When you start a task, you would input:

  • Date
  • Task name (If you’re doing multiple entries for the same task, make sure it’s spelt exactly the same. Copy and paste if easier)
  • Impact of Work (1 – 3)
  • Energy (A number from 1 – 5, how much energy you have at the beginning of a session)
  • Start Time

Then you would go and spend time doing the task, and when you’re done, you would input:

  • Focus (A number from 1 – 5, how focused you were during the session)
  • End Time

All of the columns that have grey headings contain formulas, and you they will be calculated automatically for you.

On the top of the tracker tab, there is also a preview of the current day / current week / current month’s data. This is useful because you can see how you’re currently performing and it can help you stay motivated. 

There is also a counter of number of days in a row you have worked. If you miss a day, it resets back to 0!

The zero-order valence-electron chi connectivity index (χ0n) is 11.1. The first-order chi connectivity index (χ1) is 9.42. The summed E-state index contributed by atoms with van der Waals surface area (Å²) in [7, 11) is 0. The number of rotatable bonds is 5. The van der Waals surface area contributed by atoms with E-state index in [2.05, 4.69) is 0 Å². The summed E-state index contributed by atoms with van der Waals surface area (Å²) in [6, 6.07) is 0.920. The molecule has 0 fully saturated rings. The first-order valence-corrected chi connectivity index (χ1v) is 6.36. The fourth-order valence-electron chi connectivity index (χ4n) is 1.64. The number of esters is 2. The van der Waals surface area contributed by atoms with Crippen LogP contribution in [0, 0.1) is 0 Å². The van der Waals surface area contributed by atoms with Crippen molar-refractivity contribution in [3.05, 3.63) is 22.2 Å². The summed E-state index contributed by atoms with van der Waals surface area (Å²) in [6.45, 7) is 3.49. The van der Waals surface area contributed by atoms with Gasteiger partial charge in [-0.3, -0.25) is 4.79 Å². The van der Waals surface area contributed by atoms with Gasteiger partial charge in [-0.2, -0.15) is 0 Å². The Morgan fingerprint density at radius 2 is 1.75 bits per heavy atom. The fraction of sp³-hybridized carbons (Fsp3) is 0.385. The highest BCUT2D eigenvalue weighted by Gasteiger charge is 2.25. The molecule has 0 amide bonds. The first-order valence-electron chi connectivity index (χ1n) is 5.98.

Daily / Weekly / Monthly Summaries

The summary tabs allow you to see exactly how productive you have been at different time frames. There is a daily summary, a weekly summary and a monthly summary.

These are all auto-generated based off the data that is inputted into the tracker tab. 

Pictured above is the daily summary, and you can see that it has summarised data inputted into the tracker tab. This allows you to keep track of how you’re doing day-to-day in all of the different data points.

Task Stats

This tab summarises productivity data for each task that appears in the tracker tab. The task at the top will be the first task that you started, and the task at the bottom will be the most recent task that you started.

This lets you know how long you spend on different tasks, and which ones you are most focused for.

It can be useful to see which type of tasks you spend a lot of time on / how focused you are for them, because you can make decisions based off that data.

For example, if you are noticing a task you do every afternoon is low on focus but it is important – you might switch it to earlier in the day where you are probably more focused.